Reading Eyeglasses

//Reading Eyeglasses

Reading Eyeglasses

By | 2018-01-25T23:45:05+00:00 January 25th, 2018|Categories: Computer Eye Health|0 Comments


Computer Vision Reading Eye Glasses

Computer Vision Symptoms: headaches, tired eyes, burning eyes, watering eyes, itching eyes, dry eyes, double vision, blurred vision, eye fatigue, eye strain, bloodshot eyes, sore eyes, irritated eyes, and eye pain


Reading Eyeglasses

For those who can see clearly at distance, but notice that they are begining to have problems reading up close unless they squint or push the reading matter further away from their eyes are in need of reading glasses.

In most cases this problem starts at about the age of 40. For the next 10 to 15 years it continues to get worse with age. Because of this, the reading glasses have to be made a little stronger every couple of years to compensate for this loss of accomodation which is the ability to change focus.

This loss of focusing ability is normal and natural and happens to everyone. You are not going blind, as some fear. What is happening is that the focusing lens inside the eye is becoming less flexible as it ages, and the muscles that work on this lens are also getting weaker with age. There is not much that can be done about the hardening of this intraocular lens, but perhaps accommodation exercises will strengthen the intraocular eye muscles and slow down the progression. It certainly can’t hurt.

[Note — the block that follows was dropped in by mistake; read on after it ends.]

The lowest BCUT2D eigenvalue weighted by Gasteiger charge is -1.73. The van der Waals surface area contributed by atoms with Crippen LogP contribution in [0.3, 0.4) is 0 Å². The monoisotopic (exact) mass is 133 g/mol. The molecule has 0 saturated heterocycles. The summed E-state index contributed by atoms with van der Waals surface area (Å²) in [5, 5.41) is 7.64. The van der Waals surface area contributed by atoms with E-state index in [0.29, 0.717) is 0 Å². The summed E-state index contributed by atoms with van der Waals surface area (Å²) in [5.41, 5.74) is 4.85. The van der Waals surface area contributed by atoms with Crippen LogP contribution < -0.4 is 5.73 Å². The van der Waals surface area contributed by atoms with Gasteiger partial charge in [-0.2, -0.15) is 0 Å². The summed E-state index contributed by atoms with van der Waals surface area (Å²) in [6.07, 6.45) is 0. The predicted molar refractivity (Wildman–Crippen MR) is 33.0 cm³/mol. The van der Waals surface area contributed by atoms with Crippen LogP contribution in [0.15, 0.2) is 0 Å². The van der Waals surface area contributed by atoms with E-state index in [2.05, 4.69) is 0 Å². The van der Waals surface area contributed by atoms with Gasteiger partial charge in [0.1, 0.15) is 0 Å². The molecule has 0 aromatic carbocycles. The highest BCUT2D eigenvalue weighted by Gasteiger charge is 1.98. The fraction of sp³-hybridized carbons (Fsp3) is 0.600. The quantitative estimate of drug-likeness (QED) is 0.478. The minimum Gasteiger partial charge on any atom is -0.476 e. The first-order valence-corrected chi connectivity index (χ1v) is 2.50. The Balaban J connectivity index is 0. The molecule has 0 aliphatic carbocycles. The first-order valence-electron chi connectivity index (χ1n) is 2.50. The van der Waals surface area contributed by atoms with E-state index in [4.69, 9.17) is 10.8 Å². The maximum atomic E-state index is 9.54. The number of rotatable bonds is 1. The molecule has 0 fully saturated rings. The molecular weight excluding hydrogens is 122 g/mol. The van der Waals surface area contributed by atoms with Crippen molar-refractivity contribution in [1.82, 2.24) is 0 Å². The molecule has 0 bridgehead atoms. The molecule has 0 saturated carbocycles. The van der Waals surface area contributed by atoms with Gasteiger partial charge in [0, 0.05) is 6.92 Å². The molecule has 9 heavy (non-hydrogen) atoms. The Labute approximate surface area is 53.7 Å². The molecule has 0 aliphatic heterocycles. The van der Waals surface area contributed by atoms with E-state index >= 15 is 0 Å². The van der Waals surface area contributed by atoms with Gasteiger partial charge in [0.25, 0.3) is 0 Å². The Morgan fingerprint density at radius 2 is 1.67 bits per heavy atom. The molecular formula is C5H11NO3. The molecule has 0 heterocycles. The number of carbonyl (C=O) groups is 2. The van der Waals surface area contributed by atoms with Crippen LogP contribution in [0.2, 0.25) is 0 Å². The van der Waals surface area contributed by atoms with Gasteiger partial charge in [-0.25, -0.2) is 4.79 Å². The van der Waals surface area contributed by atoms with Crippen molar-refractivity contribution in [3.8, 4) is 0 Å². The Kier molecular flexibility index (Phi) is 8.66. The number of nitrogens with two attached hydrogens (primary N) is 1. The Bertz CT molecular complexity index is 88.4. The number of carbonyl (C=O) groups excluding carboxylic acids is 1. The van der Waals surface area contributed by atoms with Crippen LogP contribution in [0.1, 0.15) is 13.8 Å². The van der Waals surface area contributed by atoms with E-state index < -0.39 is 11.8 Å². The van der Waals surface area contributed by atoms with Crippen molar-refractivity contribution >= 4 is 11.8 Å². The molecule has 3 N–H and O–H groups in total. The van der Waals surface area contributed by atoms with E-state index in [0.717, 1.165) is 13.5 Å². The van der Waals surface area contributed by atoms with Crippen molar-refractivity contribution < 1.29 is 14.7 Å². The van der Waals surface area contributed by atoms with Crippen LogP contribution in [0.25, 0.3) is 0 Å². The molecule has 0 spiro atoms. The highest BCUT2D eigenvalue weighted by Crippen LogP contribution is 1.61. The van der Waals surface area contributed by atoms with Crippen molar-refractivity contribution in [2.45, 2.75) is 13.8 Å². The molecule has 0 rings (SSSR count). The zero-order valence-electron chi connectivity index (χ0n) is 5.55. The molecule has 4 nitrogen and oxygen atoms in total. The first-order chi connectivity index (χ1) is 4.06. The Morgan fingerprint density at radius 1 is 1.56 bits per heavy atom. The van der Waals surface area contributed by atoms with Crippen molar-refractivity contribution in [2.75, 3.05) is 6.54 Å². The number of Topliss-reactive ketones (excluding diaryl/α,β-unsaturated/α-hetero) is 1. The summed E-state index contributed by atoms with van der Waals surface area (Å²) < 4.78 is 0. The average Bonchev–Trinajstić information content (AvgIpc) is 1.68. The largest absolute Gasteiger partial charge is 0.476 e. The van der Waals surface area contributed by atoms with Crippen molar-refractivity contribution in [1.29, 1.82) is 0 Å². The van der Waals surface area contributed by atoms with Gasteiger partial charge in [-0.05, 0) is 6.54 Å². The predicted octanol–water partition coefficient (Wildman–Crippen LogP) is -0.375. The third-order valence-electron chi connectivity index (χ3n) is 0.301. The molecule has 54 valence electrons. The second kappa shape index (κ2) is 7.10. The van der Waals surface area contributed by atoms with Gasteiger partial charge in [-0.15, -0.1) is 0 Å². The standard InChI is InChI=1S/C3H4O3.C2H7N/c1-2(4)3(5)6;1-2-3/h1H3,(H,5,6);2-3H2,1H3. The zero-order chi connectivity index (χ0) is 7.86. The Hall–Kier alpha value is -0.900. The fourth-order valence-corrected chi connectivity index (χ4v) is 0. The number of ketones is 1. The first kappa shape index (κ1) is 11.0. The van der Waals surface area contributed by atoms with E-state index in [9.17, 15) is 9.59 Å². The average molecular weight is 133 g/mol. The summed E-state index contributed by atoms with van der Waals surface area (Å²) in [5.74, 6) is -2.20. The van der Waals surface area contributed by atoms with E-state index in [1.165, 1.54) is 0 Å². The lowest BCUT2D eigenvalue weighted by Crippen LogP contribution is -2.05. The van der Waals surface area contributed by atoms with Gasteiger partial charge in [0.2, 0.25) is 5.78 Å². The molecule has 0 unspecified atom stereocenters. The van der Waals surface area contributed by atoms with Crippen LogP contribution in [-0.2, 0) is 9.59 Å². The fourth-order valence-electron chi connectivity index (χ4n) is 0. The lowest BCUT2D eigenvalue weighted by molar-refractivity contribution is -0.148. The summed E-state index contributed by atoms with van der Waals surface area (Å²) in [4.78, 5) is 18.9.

Reading glasses can only be used for reading up close and will blur the distance. You should therefore take them off when you have finished reading. Because of this limitation some prefer to use what are called half eyes. These are glasses that are only half as large vertically and ride lower on the nose so that you can look over them to see at distance. You have the option to leave them on or take them off after you have finished reading.

Another approach is to use bifocals or trifocals. In these cases the top of the lens is for distance, and the bottom is for reading up close. You can leave them on to see at distance, or take them off after reading, as you wish.

Failure to use the appropriate prescription will result in the person squinting to see better or moving the reading matter further away from the eyes to get it more in focus or both. Either that or get stronger reading glasses as needed.


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